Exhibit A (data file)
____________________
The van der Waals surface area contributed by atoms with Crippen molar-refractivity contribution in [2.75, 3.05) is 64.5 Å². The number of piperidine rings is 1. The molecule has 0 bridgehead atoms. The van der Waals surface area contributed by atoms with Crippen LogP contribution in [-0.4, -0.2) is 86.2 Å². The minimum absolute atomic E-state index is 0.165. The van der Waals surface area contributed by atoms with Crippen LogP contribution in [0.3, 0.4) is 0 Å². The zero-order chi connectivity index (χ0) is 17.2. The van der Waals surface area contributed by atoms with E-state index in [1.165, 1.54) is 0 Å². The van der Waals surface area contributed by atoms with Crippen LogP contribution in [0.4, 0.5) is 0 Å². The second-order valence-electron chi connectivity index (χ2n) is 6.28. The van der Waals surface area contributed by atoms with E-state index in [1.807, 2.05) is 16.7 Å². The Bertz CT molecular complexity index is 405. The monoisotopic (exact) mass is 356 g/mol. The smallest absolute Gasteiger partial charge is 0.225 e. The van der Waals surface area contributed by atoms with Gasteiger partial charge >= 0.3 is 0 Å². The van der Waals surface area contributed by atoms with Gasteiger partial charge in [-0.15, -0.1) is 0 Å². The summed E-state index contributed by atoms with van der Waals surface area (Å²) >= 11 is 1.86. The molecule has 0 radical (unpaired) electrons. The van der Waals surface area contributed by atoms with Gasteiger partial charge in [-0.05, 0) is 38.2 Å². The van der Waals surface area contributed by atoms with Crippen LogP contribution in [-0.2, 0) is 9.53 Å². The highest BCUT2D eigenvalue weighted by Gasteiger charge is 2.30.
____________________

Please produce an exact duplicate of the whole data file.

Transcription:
The van der Waals surface area contributed by atoms with Crippen molar-refractivity contribution in [2.75, 3.05) is 64.5 Å². The number of piperidine rings is 1. The molecule has 0 bridgehead atoms. The van der Waals surface area contributed by atoms with Crippen LogP contribution in [-0.4, -0.2) is 86.2 Å². The minimum absolute atomic E-state index is 0.165. The van der Waals surface area contributed by atoms with Crippen LogP contribution in [0.3, 0.4) is 0 Å². The zero-order chi connectivity index (χ0) is 17.2. The van der Waals surface area contributed by atoms with E-state index in [1.165, 1.54) is 0 Å². The van der Waals surface area contributed by atoms with Crippen LogP contribution in [0.4, 0.5) is 0 Å². The second-order valence-electron chi connectivity index (χ2n) is 6.28. The van der Waals surface area contributed by atoms with E-state index in [1.807, 2.05) is 16.7 Å². The Bertz CT molecular complexity index is 405. The monoisotopic (exact) mass is 356 g/mol. The smallest absolute Gasteiger partial charge is 0.225 e. The van der Waals surface area contributed by atoms with Gasteiger partial charge >= 0.3 is 0 Å². The van der Waals surface area contributed by atoms with Gasteiger partial charge in [-0.15, -0.1) is 0 Å². The summed E-state index contributed by atoms with van der Waals surface area (Å²) >= 11 is 1.86. The molecule has 0 radical (unpaired) electrons. The van der Waals surface area contributed by atoms with Gasteiger partial charge in [-0.05, 0) is 38.2 Å². The van der Waals surface area contributed by atoms with Crippen LogP contribution in [-0.2, 0) is 9.53 Å². The highest BCUT2D eigenvalue weighted by Gasteiger charge is 2.30.